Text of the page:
Education is Democracy

Margaret Mead the American
  • Kate MaguireEmail author
Part of the SpringerBriefs in Education book series (BRIEFSEDUCAT)


Margaret Mead was an individual aware of the influences of historical context, personal culture and national culture on the various positions she took with regard to social and political change. She considered herself democratic but in attitude rather than politics. When that attitude became threatened in the 1930s with the rise of Hitler and regressive steps against emancipation she and her then husband Dr Gregory Bateson became ‘politically’ active in their attempts to challenge the pervasiveness of fascism. Gerhardt (1995) has written one of the most lucid accounts of Mead’s positioning at this time and later in her paper entitled Margaret Mead’s ‘Male and Female’ revisited.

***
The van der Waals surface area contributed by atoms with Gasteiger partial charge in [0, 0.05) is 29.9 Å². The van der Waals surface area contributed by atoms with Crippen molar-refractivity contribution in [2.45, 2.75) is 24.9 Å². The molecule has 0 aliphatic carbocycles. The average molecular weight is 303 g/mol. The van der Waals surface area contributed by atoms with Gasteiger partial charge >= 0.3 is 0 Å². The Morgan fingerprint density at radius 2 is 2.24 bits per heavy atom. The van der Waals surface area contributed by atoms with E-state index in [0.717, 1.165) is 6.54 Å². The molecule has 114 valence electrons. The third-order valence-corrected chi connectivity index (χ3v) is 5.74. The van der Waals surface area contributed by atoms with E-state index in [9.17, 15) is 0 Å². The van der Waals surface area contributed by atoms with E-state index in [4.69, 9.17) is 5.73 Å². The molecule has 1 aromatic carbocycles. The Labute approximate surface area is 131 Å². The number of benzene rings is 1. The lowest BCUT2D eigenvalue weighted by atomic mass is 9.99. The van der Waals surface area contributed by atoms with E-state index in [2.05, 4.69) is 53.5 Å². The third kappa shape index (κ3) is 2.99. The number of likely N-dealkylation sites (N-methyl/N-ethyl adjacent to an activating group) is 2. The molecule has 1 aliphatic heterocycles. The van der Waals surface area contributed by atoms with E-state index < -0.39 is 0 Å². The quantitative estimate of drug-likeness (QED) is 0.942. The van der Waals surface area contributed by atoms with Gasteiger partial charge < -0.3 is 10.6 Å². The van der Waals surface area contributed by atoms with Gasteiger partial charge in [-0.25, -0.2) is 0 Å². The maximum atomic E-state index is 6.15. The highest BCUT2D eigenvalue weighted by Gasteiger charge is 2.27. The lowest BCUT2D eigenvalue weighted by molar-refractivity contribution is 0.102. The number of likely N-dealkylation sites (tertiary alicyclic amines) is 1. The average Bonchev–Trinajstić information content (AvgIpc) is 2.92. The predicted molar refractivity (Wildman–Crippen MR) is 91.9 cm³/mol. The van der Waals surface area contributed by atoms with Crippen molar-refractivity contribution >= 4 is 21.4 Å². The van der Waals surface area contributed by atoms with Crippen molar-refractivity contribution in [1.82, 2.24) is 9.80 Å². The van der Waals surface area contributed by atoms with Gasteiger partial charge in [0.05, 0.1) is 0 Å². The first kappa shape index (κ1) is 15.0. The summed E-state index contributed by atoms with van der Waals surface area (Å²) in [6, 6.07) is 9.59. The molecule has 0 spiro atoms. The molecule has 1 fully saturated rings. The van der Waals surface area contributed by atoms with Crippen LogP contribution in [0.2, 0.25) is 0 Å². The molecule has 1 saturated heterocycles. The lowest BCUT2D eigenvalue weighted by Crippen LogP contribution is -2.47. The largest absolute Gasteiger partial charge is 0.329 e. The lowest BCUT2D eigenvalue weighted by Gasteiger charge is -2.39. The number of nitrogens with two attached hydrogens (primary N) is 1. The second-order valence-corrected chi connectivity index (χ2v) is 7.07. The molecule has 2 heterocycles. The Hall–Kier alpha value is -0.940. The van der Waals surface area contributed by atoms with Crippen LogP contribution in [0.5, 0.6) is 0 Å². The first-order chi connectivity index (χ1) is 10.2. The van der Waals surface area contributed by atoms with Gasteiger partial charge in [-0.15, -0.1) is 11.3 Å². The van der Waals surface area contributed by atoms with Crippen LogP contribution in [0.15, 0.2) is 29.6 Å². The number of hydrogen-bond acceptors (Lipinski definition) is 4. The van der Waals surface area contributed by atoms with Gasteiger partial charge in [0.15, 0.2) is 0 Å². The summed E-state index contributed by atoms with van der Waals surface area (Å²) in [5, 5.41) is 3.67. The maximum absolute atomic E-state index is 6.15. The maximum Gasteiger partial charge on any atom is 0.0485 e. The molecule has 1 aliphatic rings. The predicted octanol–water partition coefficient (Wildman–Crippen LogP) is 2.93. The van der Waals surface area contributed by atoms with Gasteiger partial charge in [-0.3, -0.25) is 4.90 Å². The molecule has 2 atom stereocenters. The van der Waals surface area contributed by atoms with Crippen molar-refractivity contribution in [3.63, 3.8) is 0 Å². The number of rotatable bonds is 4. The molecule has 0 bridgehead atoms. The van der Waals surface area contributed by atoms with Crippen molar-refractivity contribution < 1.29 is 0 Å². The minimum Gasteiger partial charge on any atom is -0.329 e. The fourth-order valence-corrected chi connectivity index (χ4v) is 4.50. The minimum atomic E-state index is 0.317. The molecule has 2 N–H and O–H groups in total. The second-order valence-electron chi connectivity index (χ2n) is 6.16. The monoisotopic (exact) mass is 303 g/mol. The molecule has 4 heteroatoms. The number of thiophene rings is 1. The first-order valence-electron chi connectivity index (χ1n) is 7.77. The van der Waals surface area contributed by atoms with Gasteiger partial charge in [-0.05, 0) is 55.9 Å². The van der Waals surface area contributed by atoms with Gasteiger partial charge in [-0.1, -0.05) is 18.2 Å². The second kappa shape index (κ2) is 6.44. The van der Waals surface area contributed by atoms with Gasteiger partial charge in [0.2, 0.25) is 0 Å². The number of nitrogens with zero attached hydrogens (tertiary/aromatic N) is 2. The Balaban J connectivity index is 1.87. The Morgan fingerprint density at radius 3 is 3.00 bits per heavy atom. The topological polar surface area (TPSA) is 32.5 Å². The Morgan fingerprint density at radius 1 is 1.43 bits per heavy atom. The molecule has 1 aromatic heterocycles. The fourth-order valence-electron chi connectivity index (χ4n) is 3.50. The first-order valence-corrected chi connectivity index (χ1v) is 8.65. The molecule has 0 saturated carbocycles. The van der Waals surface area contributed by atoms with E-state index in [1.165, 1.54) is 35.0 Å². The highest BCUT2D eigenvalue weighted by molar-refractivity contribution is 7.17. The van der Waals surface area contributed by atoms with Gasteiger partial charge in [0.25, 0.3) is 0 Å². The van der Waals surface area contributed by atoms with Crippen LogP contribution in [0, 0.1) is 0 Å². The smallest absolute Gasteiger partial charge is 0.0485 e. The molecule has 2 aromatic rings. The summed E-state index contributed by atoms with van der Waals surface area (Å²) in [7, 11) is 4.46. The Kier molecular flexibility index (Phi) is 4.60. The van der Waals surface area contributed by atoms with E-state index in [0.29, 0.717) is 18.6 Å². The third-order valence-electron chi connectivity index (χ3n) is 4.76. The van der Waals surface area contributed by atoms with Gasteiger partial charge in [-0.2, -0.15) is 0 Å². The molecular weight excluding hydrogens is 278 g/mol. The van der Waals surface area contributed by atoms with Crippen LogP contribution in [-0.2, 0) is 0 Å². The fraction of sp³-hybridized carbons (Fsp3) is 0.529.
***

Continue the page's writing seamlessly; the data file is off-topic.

Moral Responsibility Polarise Position Public Intellectual Racial Equality Personal Culture 
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Copyright information

© the Author(s) 2015

Authors and Affiliations

  1. 1.Institute for Work Based LearningMiddlesex UniversityLondonUnited Kingdom

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